On our girls’ trip, we were apparently ALL about self care before it was even a thing. We treated ourselves to massages and yoga class on the terrace of our hotel:
We also took a four hour ride (each way!) to visit the Baldi Hot Springs at the base of Arenal volcano.
Baldi Hot Springs is a resort which offers a fuck ton of thermal baths to soak and relax in. Some have the look of a jacuzzi, some are more like pools, and others have water slides and waterfalls! The temperature of the baths range from hot to scolding hot, and a few cold pools to dip into as well.
Yes, it’s possible to unwind and relax with a baby. Every morning we would take Henry to the pool and the three of us would splash around. The hotel had a baby floaty and Henry enjoyed peddling his legs underwater and being able to move on his own. We started him off in the kiddie pool, and wondered why more of the children weren’t using it.
Then one day, we saw an iguana take a massive crap in it, and quickly switched exclusively to the big pool. Arthur and I were so much, and family time between the three of us is pretty much exclusive to the weekend, and sometimes, one day a week. It was such a joy and so relaxing to laze around in the pool with my two boys without a care in the world.
Sometimes, Arthur would swim with Henry and I’d make my way over to the deep end and just float. My ears would be submerged and I couldn’t hear a thing. I would just stare at the palm trees and be in the moment. I would just think to myself how grateful, lucky, and happy I was to be in Costa Rica with my family. When there is no clutter in your mind, no anger in your heart, and no maelstrom in your soul – that is the definition of relaxation. A smile on everyone’s face and a few laughs along the way doesn’t hurt either!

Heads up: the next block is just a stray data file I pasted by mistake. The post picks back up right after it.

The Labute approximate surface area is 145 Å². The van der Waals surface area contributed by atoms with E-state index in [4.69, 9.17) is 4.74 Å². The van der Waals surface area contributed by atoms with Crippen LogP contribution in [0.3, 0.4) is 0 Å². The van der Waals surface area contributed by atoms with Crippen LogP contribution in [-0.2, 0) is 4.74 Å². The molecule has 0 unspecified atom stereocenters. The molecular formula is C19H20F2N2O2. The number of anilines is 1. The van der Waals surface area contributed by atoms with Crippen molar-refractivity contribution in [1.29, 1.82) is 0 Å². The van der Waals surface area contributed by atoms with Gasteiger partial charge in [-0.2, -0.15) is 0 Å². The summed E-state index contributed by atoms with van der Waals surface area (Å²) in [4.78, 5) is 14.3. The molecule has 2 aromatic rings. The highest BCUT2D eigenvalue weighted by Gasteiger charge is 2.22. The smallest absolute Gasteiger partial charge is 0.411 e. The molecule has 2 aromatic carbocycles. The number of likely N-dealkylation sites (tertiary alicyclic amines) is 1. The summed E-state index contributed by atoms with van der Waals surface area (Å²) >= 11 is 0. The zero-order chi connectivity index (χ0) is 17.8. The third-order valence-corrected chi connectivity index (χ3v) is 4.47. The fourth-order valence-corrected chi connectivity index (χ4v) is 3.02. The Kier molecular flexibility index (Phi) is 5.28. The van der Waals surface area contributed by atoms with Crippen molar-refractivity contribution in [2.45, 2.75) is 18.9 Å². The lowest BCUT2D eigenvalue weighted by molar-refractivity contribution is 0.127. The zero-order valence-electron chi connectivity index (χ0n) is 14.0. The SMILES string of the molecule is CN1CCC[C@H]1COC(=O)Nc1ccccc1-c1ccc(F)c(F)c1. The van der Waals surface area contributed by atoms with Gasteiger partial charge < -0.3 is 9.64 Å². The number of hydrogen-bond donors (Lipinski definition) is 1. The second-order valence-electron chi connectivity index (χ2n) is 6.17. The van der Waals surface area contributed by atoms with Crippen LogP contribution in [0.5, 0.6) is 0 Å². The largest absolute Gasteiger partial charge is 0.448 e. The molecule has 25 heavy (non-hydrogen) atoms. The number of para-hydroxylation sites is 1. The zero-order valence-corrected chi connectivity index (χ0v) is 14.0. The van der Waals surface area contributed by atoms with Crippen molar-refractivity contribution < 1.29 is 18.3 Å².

We made a whole event out of watching the sunset. Villa Calletas is THE place to watch the sun go down over the water. The big draw is their stone amphitheater made solely for watching the sunset. It was so much fun to grab our bougie drinks, sit in the amphitheater, and watch the sun go down while having some much needed girl time and talk. We got dressed up, did our make up, and took some great photos!
While we couldn’t make our way to Villa Calletas this time around, the view from our balcony was just as stunning. The sunset in Costa Rica is perfect no matter where you are watching from. In this case, each evening, Henry napped in the room while we sat outside on our rocking chairs. Arthur grabbed us each a frozen drink as we talked about life and watched the brilliant orange sun go down over the water. We would talk about where we saw ourselves in a year, five years, ten, retired. We would talk about our dreams and our hopes. It was really nice to re-connect on such a deep level with such a romantic backdrop.
I jumped at the chance to see monkeys up close and personal. On our trip to Baldi hot springs, our guide offered to stop at some random-ass house where guests can interact with the tiny tree dwellers. We paid $20 each to feed and hold them – which was definitely a fucking rip-off. But, experiences build experience – even negative ones. In my mind, I probably would have paid any price to experience something that I felt was so exotic.